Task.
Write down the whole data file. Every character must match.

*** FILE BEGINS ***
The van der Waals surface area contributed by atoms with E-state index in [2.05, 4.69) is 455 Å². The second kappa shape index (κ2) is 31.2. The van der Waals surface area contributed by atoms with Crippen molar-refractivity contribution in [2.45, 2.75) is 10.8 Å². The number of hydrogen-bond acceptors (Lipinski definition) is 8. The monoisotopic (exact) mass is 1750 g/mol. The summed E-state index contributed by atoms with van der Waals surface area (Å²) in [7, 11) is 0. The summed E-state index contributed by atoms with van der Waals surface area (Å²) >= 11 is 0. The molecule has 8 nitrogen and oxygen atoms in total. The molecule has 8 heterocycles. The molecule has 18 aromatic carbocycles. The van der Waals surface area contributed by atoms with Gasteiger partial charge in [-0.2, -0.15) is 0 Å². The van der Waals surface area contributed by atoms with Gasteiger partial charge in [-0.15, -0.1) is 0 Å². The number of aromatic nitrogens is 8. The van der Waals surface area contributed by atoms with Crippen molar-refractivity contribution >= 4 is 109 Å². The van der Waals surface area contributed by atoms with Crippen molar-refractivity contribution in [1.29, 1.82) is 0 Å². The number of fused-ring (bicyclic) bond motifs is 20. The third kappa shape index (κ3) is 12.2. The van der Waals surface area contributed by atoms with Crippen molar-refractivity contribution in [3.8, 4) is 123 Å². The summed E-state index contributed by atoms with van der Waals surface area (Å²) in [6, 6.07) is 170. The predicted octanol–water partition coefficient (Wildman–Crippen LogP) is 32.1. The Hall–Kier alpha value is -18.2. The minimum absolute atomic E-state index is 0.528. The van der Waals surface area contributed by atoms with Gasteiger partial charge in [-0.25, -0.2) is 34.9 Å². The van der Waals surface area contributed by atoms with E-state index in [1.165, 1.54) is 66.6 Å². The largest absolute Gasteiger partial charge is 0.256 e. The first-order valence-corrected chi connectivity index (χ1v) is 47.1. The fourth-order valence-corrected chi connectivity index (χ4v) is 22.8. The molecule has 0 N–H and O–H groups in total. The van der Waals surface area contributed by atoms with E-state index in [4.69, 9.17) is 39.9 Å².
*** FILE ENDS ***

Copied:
The van der Waals surface area contributed by atoms with E-state index in [2.05, 4.69) is 455 Å². The second kappa shape index (κ2) is 31.2. The van der Waals surface area contributed by atoms with Crippen molar-refractivity contribution in [2.45, 2.75) is 10.8 Å². The number of hydrogen-bond acceptors (Lipinski definition) is 8. The monoisotopic (exact) mass is 1750 g/mol. The summed E-state index contributed by atoms with van der Waals surface area (Å²) in [7, 11) is 0. The summed E-state index contributed by atoms with van der Waals surface area (Å²) >= 11 is 0. The molecule has 8 nitrogen and oxygen atoms in total. The molecule has 8 heterocycles. The molecule has 18 aromatic carbocycles. The van der Waals surface area contributed by atoms with Gasteiger partial charge in [-0.2, -0.15) is 0 Å². The van der Waals surface area contributed by atoms with Gasteiger partial charge in [-0.15, -0.1) is 0 Å². The number of aromatic nitrogens is 8. The van der Waals surface area contributed by atoms with Crippen molar-refractivity contribution >= 4 is 109 Å². The van der Waals surface area contributed by atoms with Crippen molar-refractivity contribution in [1.29, 1.82) is 0 Å². The number of fused-ring (bicyclic) bond motifs is 20. The third kappa shape index (κ3) is 12.2. The van der Waals surface area contributed by atoms with Crippen molar-refractivity contribution in [3.8, 4) is 123 Å². The summed E-state index contributed by atoms with van der Waals surface area (Å²) in [6, 6.07) is 170. The predicted octanol–water partition coefficient (Wildman–Crippen LogP) is 32.1. The Hall–Kier alpha value is -18.2. The minimum absolute atomic E-state index is 0.528. The van der Waals surface area contributed by atoms with Gasteiger partial charge in [-0.25, -0.2) is 34.9 Å². The van der Waals surface area contributed by atoms with E-state index in [1.165, 1.54) is 66.6 Å². The largest absolute Gasteiger partial charge is 0.256 e. The first-order valence-corrected chi connectivity index (χ1v) is 47.1. The fourth-order valence-corrected chi connectivity index (χ4v) is 22.8. The molecule has 0 N–H and O–H groups in total. The van der Waals surface area contributed by atoms with E-state index in [4.69, 9.17) is 39.9 Å².